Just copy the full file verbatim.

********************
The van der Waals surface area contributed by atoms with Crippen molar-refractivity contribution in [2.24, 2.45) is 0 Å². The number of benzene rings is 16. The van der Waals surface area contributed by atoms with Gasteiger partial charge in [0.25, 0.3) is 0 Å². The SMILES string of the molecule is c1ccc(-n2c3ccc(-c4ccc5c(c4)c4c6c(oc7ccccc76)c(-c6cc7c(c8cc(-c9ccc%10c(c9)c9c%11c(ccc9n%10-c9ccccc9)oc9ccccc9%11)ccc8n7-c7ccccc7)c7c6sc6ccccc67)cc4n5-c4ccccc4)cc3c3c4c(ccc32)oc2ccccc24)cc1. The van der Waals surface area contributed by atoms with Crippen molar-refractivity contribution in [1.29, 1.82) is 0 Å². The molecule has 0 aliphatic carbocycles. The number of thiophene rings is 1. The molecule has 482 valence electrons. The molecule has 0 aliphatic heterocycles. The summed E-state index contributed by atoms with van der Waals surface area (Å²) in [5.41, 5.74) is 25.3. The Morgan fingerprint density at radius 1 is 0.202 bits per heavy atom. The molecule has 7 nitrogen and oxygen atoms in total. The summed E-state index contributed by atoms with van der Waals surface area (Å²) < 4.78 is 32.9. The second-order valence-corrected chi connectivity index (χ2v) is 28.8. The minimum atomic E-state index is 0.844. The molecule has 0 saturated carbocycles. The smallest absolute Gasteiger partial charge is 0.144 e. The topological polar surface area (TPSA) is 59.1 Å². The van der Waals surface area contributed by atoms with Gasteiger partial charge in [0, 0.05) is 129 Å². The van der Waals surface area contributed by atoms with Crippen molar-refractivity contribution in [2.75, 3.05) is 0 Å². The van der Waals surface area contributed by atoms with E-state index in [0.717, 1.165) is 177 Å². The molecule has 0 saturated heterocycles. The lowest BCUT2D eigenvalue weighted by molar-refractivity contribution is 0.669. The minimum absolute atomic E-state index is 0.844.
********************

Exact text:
The van der Waals surface area contributed by atoms with Crippen molar-refractivity contribution in [2.24, 2.45) is 0 Å². The number of benzene rings is 16. The van der Waals surface area contributed by atoms with Gasteiger partial charge in [0.25, 0.3) is 0 Å². The SMILES string of the molecule is c1ccc(-n2c3ccc(-c4ccc5c(c4)c4c6c(oc7ccccc76)c(-c6cc7c(c8cc(-c9ccc%10c(c9)c9c%11c(ccc9n%10-c9ccccc9)oc9ccccc9%11)ccc8n7-c7ccccc7)c7c6sc6ccccc67)cc4n5-c4ccccc4)cc3c3c4c(ccc32)oc2ccccc24)cc1. The van der Waals surface area contributed by atoms with Crippen molar-refractivity contribution in [1.29, 1.82) is 0 Å². The molecule has 0 aliphatic carbocycles. The number of thiophene rings is 1. The molecule has 482 valence electrons. The molecule has 0 aliphatic heterocycles. The summed E-state index contributed by atoms with van der Waals surface area (Å²) in [5.41, 5.74) is 25.3. The Morgan fingerprint density at radius 1 is 0.202 bits per heavy atom. The molecule has 7 nitrogen and oxygen atoms in total. The summed E-state index contributed by atoms with van der Waals surface area (Å²) < 4.78 is 32.9. The second-order valence-corrected chi connectivity index (χ2v) is 28.8. The minimum atomic E-state index is 0.844. The molecule has 0 saturated carbocycles. The smallest absolute Gasteiger partial charge is 0.144 e. The topological polar surface area (TPSA) is 59.1 Å². The van der Waals surface area contributed by atoms with Gasteiger partial charge in [0, 0.05) is 129 Å². The van der Waals surface area contributed by atoms with Crippen molar-refractivity contribution in [2.75, 3.05) is 0 Å². The van der Waals surface area contributed by atoms with E-state index in [0.717, 1.165) is 177 Å². The molecule has 0 saturated heterocycles. The lowest BCUT2D eigenvalue weighted by molar-refractivity contribution is 0.669. The minimum absolute atomic E-state index is 0.844.